As Iceland Foods begins trialling an online grocery service eight years after shelving its initial digital offer, Retail Week looks at the implications of its re-entrance into the market.
Iceland was the first UK food retailer to launch a nationwide online shopping service in 1999, but founder Malcolm Walker said “maintaining it was not a priority when I was faced with the challenge of turning around a near bankrupt company on my return to the business in 2005” after a four year absence. “Now the time is right to re-launch the service, building on our well-established and smoothly running home delivery infrastructure with an easy-to-use website that sets new standards for customer friendliness,” Walker said. With Morrisons poised to enter the online grocery market next year and Tesco, Asda, Sainsbury’s, Waitrose and Ocado all vying for position, having an online offer is increasingly expected by customers and competition is tough. John Nevens, founder of grocery consultant Bridgethorne, says: “This is a good move from a retailer that were one of the first to look at online grocery. It means they are serious about offering choice.”
How will it work for customers?
The frozen food specialist is offering free next day delivery up to 10pm the previous day subject to a minimum spend of £25. Customers registering on the Iceland online shopping website at http://groceries.iceland.co.uk are able to choose from the full range available at their local store if it is already participating in the trial or to register their interest for when the service is extended to their area. The grocer offers payment via MasterCard, Visa and, in a food retail first, Paypal, allowing shoppers to pay without entering their card details.
How will it work for Iceland?
The retailer will pick the orders from 25 trial stores in the North West, North East, London and the South West before the store opens and keep the orders at the right temperature until the customer’s selected delivery slot. It has invested £250,000 in a new Centre of Excellence at its head office in Deeside to train drivers, store managers and in-store pickers in online delivery. It has created an Iceland Driver Academy Programme to ensure high service levels produced in store are replicated by drivers. The retailer has also invested in replacing its 1,300-strong delivery fleet with new Mercedes-Benz Sprinter vans, 300 of which will be introduced this year.
Is there customer demand?
Iceland’s established free home delivery service for in store purchases over £25 is extremely popular, with 180,000 deliveries made each week suggesting the new service will be popular. This existing infrastructure, which has proved popular as many Iceland stores feature limited parking on high streets frequented by shoppers without cars, gives Iceland the fleet and experience to introduce online grocery delivery rapidly and test the water. Iceland said the initial results have been “very encouraging” and director of delivered sales John Mackie said it has been “exceeding our expectations for the number and size of orders we have received, and for the proportion of new customers to Iceland the service is attracting”. With many frozen food items bulky or liable to rapidly defrost, the flexibility of getting frozen goods delivered is likely to appeal to shoppers.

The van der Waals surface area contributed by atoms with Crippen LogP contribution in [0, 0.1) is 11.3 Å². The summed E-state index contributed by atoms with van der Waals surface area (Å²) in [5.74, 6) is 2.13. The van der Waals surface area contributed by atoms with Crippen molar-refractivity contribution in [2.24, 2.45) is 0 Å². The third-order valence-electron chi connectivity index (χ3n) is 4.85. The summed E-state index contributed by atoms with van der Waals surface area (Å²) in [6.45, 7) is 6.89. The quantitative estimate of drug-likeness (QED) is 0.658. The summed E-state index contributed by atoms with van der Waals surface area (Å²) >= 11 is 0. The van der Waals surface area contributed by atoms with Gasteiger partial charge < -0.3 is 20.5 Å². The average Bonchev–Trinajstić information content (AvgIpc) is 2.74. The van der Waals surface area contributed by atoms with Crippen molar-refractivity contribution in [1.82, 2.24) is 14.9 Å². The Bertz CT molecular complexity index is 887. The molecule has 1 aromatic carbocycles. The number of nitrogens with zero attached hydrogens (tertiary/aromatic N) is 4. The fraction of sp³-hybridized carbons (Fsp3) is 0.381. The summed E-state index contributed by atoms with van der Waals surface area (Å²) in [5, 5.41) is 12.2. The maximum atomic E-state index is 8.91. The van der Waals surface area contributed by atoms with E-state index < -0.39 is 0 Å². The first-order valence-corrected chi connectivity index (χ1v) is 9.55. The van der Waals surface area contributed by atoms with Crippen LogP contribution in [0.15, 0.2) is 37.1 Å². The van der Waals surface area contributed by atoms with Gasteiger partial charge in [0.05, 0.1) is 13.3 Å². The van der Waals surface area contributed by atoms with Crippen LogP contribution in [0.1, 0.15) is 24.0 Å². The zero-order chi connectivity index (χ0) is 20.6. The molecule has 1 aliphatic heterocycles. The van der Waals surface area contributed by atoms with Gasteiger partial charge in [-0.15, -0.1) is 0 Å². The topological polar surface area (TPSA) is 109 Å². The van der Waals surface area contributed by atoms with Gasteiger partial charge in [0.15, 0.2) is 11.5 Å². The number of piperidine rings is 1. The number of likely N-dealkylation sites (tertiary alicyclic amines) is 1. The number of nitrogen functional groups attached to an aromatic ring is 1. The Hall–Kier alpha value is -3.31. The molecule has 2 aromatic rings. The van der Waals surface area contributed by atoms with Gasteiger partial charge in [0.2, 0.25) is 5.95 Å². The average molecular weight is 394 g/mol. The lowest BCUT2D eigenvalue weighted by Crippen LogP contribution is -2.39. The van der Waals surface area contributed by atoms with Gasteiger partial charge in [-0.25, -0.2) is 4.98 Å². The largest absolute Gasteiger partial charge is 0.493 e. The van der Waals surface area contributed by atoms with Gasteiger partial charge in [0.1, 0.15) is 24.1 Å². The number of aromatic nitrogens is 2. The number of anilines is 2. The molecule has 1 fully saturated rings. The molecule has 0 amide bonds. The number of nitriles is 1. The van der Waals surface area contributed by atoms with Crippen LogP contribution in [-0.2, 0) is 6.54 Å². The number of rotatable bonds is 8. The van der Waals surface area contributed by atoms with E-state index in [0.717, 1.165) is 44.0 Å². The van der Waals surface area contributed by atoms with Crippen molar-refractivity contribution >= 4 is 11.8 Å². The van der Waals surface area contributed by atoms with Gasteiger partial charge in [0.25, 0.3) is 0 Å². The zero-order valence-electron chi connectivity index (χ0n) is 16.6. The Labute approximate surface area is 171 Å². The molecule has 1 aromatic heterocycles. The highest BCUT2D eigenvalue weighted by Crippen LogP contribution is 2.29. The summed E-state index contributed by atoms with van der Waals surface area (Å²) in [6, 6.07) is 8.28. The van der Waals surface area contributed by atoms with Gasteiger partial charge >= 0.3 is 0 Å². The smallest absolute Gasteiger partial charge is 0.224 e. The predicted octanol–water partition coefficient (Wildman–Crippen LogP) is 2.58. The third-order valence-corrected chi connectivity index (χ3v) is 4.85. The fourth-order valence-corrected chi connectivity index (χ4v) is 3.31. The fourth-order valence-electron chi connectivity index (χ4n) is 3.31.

Will it be profitable?
The profitability of online grocery has been a key question as the major grocers have looked to win shoppers in the channel by offering increasingly flexible, but potentially costly, delivery options. The use of Iceland’s existing fleet of vehicles allows Iceland to pilot the launch with low overheads. Free home delivery has proved a key footfall driver in store and the £25 minimum spend allows Iceland to ensure it can keep a handle on healthy margins with a deal its customers are used to. However, its pick from a local store model will initially prove limiting for new shoppers who may be looking to order from an area when there isn’t an Iceland store. Mackie says that the retailer will look to integrate its Bonus Card rewards into the website later this year and launch a transactional app next year. Nevens adds: “Given the pace of change, you don’t want to be a late adopter in meeting shoppers needs in areas such as mobile. The speed of reaction for all retailers will be key, as will be points of difference.”
How will it affect the competition?
Initially the impact is unlikely to be large on the major grocers, not least because Iceland’s direct competition on the high street includes discounters Aldi, Lidl and pound shops as well as the major grocers. Moreover, Iceland’s niche in frozen food will attract shoppers looking specifically for its range which contrasts significantly with, for example, Tesco, which offers everything from frozen peas to garden furniture and clothing on its website. However, long-term Iceland’s mix of exclusive own label, low prices and strong service levels could well make online a significant channel.